I would like to tell you a story. A painfully oversimplified story, but a good one nonetheless. While this is my version of the story, it is by no means only mine. This is just another story of life on this planet and its relation to other living things. I hope you enjoy!
Our story starts with a tree. The tree is old and it is dying. This is okay. Throughout its long life the tree has produced millions of seeds and it is likely that at least a few of them are in the process of growing into new trees. It has replaced itself, the crowning achievement of all life on this planet. The tree has been through a lot during its time on Earth but now its life is coming to an end. You see, the tree has an infection. A fungal spore landed and began to grow on the scar of a branch that broke off during a wind storm.
The fungus is now spreading through the tissues of the tree. It started slowly at first but now it has reached critical mass. The fungus is consuming living tissues faster than the tree can repair them. It is a losing battle for the tree but a winning one for the fungus. As more and more of the tree dies, the dead wood becomes soft with yet more fungi. The softer the wood gets, the more appealing it becomes to insects. Beetles can sense the tree is dying and they swarm all over it, laying eggs under the bark. These eggs hatch into beetle grubs that live on wood. Ants soon find the tree as well. They are carpenter ants and these ants are young queens. One of the queens begins laying eggs and soon a whole colony of carpenter ants is living within the wood of the tree. As they eat their way through the wood more and more of the tree is dying.
Soon the last vestiges of life disappear from the tree. Spring comes and no buds break, no leaves grow, and no more water is pumped through its tissues. The story of the tree does not end here though. Far from it. All this insect activity has brought some new attention to the tree. Woodpeckers love insects and they begin to descend on the tree with vigor. Because woodpeckers are so territorial soon only a single pair visits the tree. At first it is simply to eat the myriad of insects living within the tree itself but, as their bond grows stronger, the pairs focus soon turns to producing offspring of their own.
Instead of chipping shallow feeding holes into the tree, the pair begin to excavate a nest hole. This hole is much deeper, extending into the middle of the tree. With copious amounts of insects and a few trees under their control, the pair of woodpeckers successfully raise many woodpecker offspring summer after summer. The tree served them well. In the winter, the nest hole served to shelter a flock of chickadees from the extreme cold. The chickadees don’t know it but they owe their life to the woodpeckers for having excavated that hole. Winters are cold in this neck of the woods and without a place to gather together for warmth during the night, the little chickadees could have very well froze to death.
One summer the pair of woodpeckers do not return. Perhaps one of them flew into a car or got picked off by a cat. Either way, the nest hole was vacant one night when a flying squirrel found it. The squirrel was looking for a place to sleep during the day and the hole served her nicely. She stayed there all summer and into the winter. Like the chickadees, flying squirrels also congregate together in cavities during the winter for warmth. The hole suited them well. One of those squirrels happened to be a male that won her over come spring. Together they raised a small brood that year. Being fond of fungi, the flying squirrels were often covered in spores while feeding. These spores were brushed off in the hole whenever they returned home to their young.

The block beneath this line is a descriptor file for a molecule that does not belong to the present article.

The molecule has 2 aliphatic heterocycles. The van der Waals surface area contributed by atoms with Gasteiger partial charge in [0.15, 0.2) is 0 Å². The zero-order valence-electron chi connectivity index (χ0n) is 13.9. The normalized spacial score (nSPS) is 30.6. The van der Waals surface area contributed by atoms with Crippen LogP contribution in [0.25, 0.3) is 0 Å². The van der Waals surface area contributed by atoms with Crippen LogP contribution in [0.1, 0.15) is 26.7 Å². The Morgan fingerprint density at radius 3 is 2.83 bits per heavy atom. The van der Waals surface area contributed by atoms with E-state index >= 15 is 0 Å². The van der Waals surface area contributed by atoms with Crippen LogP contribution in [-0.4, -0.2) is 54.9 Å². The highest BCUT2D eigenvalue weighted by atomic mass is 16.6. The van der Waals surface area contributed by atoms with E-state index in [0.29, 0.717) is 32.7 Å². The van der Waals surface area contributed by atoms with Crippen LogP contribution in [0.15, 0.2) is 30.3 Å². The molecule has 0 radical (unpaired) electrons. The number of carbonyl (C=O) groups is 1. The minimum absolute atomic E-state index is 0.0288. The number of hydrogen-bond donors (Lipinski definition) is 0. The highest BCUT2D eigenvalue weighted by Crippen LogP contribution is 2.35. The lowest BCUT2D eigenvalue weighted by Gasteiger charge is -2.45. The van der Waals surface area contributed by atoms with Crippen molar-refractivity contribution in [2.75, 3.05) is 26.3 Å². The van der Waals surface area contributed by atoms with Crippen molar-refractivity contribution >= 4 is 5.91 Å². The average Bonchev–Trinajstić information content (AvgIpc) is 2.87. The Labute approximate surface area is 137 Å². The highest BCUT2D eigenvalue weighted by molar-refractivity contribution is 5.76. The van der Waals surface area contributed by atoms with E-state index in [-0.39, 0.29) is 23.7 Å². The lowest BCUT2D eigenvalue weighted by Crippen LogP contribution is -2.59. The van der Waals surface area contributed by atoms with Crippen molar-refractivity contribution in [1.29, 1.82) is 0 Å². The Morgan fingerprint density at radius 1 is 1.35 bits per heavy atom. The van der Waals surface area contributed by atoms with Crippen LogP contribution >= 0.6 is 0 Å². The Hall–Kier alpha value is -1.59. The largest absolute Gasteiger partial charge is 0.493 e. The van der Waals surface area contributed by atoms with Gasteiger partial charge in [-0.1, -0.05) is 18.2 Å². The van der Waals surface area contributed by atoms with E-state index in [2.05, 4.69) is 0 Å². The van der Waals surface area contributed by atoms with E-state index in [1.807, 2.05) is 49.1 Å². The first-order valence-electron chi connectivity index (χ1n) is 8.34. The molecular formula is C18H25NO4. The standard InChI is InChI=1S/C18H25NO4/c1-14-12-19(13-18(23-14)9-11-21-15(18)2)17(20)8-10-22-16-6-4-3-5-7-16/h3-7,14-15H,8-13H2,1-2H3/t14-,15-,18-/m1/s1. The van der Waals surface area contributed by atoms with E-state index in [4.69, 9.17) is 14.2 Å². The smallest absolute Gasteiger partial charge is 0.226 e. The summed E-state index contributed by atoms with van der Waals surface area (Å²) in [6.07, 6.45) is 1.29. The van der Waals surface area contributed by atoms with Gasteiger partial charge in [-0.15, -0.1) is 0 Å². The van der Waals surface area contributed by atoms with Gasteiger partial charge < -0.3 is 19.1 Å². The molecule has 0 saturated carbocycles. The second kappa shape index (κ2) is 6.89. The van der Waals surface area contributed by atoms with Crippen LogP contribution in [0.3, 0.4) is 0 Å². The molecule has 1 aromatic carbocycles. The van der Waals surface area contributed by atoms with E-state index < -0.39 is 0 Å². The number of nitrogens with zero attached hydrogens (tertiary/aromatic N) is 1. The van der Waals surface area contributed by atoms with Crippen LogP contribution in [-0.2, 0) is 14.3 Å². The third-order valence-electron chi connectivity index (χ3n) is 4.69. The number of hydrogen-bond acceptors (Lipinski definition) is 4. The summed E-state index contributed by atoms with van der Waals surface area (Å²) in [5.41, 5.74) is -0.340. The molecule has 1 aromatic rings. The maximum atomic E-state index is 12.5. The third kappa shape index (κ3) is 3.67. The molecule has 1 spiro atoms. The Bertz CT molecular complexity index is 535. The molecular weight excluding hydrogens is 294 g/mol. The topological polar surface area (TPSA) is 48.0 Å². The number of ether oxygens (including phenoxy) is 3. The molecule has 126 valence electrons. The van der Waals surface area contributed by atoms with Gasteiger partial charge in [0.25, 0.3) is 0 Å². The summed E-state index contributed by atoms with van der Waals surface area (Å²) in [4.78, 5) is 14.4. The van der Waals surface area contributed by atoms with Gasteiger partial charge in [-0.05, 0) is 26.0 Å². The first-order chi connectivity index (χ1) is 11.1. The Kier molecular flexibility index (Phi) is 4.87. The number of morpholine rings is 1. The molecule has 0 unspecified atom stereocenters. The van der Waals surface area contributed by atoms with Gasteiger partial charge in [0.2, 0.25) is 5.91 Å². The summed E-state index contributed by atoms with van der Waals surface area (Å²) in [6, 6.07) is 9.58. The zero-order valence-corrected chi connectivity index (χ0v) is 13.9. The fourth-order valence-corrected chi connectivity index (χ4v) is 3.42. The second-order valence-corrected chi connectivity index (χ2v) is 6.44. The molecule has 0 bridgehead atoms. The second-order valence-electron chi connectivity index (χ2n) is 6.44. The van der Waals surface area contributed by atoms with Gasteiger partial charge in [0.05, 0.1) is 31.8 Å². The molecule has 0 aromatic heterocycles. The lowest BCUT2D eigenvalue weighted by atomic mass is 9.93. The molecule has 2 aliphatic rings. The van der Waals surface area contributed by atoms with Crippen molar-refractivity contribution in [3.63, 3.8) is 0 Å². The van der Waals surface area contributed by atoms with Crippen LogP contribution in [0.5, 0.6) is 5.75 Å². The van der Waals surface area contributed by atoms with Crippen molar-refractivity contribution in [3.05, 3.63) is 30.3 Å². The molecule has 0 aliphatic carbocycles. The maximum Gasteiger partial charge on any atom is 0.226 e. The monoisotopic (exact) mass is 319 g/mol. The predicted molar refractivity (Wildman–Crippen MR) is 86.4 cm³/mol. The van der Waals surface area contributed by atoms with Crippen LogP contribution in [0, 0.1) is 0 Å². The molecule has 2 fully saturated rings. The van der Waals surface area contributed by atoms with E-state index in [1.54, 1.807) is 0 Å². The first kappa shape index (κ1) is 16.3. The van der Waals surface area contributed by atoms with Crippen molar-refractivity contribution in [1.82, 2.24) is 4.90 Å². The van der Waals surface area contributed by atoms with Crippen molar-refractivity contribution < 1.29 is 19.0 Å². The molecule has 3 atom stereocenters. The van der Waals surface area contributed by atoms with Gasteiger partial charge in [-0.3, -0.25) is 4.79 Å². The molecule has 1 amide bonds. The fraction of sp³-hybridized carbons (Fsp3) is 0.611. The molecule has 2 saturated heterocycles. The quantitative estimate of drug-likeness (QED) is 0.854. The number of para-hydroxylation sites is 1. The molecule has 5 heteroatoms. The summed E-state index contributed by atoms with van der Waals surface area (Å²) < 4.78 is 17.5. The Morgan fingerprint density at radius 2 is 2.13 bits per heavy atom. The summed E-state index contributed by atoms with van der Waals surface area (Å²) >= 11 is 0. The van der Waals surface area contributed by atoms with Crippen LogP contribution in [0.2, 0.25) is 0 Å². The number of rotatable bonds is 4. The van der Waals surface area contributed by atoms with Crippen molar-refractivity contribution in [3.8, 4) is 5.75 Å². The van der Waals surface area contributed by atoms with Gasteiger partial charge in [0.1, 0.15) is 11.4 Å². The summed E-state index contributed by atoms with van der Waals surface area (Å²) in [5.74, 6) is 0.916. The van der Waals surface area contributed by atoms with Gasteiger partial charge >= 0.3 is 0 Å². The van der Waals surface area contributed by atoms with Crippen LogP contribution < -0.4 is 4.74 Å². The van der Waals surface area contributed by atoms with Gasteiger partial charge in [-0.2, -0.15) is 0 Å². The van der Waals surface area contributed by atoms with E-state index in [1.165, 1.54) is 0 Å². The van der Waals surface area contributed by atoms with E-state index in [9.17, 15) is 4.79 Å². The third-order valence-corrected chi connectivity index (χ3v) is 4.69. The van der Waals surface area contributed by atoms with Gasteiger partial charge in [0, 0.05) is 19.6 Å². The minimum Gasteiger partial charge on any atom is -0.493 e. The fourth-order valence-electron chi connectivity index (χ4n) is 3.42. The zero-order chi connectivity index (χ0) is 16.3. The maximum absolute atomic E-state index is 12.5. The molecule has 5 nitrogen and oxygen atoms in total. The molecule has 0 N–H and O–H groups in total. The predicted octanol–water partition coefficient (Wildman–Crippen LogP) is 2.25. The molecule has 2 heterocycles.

These spores began to grow and, over the following seasons, the middle of the tree was nearly hollowed out. The tree stood for a few more seasons after this but finally, after years of insects and fungi eating it away, the tree collapsed. Again, this was not the end of the line for the tree. Soon the forest floor began to reclaim what was left. Fern spores landed on the waterlogged shell of the tree and there they germinated and grew. Moss spores did the same. In time a family of shrews made a den under the tree. Many a baby shrew was raised in this den.
One day a birch seed landed on the rotting bark. Here, far from competition on the forest floor, the seed germinated. The trees roots dug deep into the soggy tissues of the tree and soon found their way down into the dirt. Once in contact with the rich humus the trees growth took off. It rocketed into the canopy, vying for a place in the sun. Soon there was nothing left of the tree we started with. It rotted out from underneath the birch. Now, part of the humus itself, it went on to nourish the birch, which had become a full grown tree. One winter day a storm blew in. The storm brought with it a heavy load of snow. One of the birch’s branches couldn’t take the weight. With a loud snap that woke a sleeping owl, it crashed to the ground. The following spring a few fungal spores landed on the scar and started to grow into the birch.
hat tip to Virginia Native Plant Society